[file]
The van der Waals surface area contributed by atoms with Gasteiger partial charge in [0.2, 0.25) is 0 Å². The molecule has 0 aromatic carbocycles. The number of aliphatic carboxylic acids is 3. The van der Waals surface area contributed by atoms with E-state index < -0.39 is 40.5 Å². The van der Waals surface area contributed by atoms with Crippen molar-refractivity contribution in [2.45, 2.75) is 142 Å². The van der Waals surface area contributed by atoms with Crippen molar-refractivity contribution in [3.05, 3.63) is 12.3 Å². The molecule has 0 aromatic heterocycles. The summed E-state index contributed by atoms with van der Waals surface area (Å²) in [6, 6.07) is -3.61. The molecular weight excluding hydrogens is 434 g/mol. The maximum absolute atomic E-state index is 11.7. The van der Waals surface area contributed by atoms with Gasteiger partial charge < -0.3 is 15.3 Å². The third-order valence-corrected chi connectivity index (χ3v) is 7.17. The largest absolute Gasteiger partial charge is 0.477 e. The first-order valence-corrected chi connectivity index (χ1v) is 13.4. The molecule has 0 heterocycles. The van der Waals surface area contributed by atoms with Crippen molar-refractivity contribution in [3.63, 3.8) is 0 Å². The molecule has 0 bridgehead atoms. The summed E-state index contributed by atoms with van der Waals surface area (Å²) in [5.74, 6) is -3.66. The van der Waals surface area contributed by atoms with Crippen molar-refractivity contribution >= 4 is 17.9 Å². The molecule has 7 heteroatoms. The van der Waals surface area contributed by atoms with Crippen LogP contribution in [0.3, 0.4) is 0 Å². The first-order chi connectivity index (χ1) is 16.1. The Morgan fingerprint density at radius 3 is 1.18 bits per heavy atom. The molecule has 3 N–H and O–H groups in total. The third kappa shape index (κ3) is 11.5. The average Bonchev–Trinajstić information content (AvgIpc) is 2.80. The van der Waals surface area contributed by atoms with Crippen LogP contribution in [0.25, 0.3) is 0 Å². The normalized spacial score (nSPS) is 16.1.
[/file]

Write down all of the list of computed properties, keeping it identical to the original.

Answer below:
The van der Waals surface area contributed by atoms with Gasteiger partial charge in [0.2, 0.25) is 0 Å². The molecule has 0 aromatic carbocycles. The number of aliphatic carboxylic acids is 3. The van der Waals surface area contributed by atoms with E-state index < -0.39 is 40.5 Å². The van der Waals surface area contributed by atoms with Crippen molar-refractivity contribution in [2.45, 2.75) is 142 Å². The van der Waals surface area contributed by atoms with Crippen molar-refractivity contribution in [3.05, 3.63) is 12.3 Å². The molecule has 0 aromatic heterocycles. The summed E-state index contributed by atoms with van der Waals surface area (Å²) in [6, 6.07) is -3.61. The molecular weight excluding hydrogens is 434 g/mol. The maximum absolute atomic E-state index is 11.7. The van der Waals surface area contributed by atoms with Gasteiger partial charge < -0.3 is 15.3 Å². The third-order valence-corrected chi connectivity index (χ3v) is 7.17. The largest absolute Gasteiger partial charge is 0.477 e. The first-order valence-corrected chi connectivity index (χ1v) is 13.4. The molecule has 0 heterocycles. The van der Waals surface area contributed by atoms with Crippen molar-refractivity contribution in [3.63, 3.8) is 0 Å². The molecule has 0 bridgehead atoms. The summed E-state index contributed by atoms with van der Waals surface area (Å²) in [5.74, 6) is -3.66. The van der Waals surface area contributed by atoms with Crippen molar-refractivity contribution >= 4 is 17.9 Å². The molecule has 7 heteroatoms. The van der Waals surface area contributed by atoms with Crippen LogP contribution in [0.3, 0.4) is 0 Å². The first-order chi connectivity index (χ1) is 16.1. The Morgan fingerprint density at radius 3 is 1.18 bits per heavy atom. The molecule has 3 N–H and O–H groups in total. The third kappa shape index (κ3) is 11.5. The average Bonchev–Trinajstić information content (AvgIpc) is 2.80. The van der Waals surface area contributed by atoms with Crippen LogP contribution in [0.25, 0.3) is 0 Å². The normalized spacial score (nSPS) is 16.1.